“Any teacher who can be replaced by a machine should be” (Arthur C. Clarke)
The science fiction writer Arthur C. Clarke memorably stated that “any teacher who can be replaced by a machine should be”. This observation continues to be much-repeated, especially in debates concerning the ongoing digitization of education, the rise of ‘twenty-first century learning’, and so on. Clarke’s words are used frequently to exhort teachers to keep up with technological change or else get out of teaching altogether. Such reasoning often implies that many teachers are simply not up to the task of educating in the digital age, and that new technologies are now capable of doing a better job. In fact, there are growing numbers of people who take this line of thinking to justify abandoning traditional ideas of expert ‘teachers’ altogether.
However, as with most received wisdoms about technology and the future, these claims need to be seen in their full context. Clarke trotted this line out regularly, initially in comments to a United Nations event in the early 1970s. Here he was speculating on the idea of an ‘electronic tutor’ – a vast computer-based encyclopaedia in multiple languages that could be updated regularly and connected to people around the world via satellite. When asked if this electronic database would constitute a new form of education Clarke replied, “No, of course not. We must use the technology to train teachers first”. After reasoning that the world would always need good teachers, he reiterated the point by concluding, “Come to think about it … any teacher who can be replaced by a machine probably should be”.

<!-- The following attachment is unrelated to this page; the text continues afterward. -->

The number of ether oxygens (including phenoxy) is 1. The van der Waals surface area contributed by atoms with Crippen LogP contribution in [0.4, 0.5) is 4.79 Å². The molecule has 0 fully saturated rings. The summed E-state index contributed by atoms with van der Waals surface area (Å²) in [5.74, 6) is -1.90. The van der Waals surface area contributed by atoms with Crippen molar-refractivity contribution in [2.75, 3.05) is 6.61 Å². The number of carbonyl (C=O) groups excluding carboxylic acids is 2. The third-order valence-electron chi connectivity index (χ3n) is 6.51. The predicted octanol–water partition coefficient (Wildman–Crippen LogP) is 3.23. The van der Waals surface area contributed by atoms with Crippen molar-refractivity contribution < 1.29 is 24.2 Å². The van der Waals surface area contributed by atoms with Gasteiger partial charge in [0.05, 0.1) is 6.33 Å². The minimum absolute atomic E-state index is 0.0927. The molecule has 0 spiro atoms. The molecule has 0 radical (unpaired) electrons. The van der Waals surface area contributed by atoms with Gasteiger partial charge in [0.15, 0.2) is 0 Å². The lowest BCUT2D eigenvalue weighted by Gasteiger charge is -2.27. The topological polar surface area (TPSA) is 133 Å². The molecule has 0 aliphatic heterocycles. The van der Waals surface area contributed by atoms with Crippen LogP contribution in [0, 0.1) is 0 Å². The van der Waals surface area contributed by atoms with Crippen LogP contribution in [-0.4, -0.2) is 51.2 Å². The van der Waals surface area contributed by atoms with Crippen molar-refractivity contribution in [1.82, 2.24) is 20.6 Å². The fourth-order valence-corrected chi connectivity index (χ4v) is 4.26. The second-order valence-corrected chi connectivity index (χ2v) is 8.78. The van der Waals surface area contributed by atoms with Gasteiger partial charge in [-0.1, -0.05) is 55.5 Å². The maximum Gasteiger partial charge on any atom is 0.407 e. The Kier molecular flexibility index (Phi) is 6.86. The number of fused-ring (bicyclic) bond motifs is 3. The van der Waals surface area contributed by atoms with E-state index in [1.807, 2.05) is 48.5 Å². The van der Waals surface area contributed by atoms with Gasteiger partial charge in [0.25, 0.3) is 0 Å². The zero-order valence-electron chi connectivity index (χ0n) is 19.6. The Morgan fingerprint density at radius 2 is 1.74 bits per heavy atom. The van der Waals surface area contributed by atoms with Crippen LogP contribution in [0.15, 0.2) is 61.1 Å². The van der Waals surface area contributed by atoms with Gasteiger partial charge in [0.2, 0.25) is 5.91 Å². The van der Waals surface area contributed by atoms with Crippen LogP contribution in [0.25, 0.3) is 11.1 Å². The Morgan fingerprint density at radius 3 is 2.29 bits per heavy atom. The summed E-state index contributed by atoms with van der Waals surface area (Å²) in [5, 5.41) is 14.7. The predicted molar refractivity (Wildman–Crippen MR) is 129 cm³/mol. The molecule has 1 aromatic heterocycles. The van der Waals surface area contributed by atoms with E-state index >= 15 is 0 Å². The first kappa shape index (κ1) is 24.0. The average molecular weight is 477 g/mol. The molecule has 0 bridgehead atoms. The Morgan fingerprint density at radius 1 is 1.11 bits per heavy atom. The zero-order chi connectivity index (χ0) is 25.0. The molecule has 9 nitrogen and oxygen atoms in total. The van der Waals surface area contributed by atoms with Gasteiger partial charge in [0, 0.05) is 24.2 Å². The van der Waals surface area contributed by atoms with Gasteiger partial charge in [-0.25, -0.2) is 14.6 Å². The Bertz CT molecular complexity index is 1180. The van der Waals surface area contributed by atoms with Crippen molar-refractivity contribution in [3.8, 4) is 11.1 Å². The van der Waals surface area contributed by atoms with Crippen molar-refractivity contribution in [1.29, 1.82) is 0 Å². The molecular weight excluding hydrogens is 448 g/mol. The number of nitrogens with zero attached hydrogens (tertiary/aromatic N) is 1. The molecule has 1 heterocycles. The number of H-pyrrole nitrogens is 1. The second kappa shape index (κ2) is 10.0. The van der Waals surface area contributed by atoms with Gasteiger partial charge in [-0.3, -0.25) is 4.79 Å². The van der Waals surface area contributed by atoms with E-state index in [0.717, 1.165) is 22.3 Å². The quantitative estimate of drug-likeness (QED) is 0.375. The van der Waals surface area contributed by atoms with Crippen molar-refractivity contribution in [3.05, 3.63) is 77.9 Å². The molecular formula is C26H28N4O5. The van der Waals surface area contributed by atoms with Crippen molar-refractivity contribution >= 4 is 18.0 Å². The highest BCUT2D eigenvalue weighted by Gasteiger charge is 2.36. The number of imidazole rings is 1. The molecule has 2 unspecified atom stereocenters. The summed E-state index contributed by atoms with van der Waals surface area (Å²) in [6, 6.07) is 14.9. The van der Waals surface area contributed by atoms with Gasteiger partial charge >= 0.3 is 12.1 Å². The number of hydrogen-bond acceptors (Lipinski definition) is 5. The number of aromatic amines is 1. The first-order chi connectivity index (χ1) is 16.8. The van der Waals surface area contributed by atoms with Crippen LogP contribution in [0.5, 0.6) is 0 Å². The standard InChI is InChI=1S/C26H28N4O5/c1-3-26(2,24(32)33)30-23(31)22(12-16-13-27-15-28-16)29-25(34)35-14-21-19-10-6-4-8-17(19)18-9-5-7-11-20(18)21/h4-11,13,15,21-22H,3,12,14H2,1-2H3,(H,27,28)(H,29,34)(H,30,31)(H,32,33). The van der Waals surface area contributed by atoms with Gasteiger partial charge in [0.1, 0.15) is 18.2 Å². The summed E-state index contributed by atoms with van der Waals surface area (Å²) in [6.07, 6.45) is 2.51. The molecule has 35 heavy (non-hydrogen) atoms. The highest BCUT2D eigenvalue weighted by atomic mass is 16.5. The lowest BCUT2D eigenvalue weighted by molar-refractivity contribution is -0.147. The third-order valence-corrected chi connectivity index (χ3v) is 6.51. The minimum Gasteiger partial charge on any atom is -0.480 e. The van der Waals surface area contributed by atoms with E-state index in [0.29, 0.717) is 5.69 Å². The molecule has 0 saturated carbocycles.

These afterthoughts provide a very different slant to the debate. Clarke’s intention was to argue that expert professional teachers are responsible for a lot more than providing access to information. Ideally teachers are a catalyst for social, emotional and human processes of educating rather than merely informing and instructing. The fact that the nuance of Clarke’s original response has been lost so quickly in its subsequent retelling illustrates a worrying trend in contemporary discussions of education and technology. Why are so many people outside of education (especially in the tech-sector) ready to give up on the idea of ‘the teacher’ in the digital age? Most importantly, what do teachers have to do to justify their professional existence in the era of artificial intelligence, personalised learning and adaptive education? Amidst ongoing predictions of the automation of the professions and ‘robots taking our jobs’, why precisely do we need human teachers in the 2020s?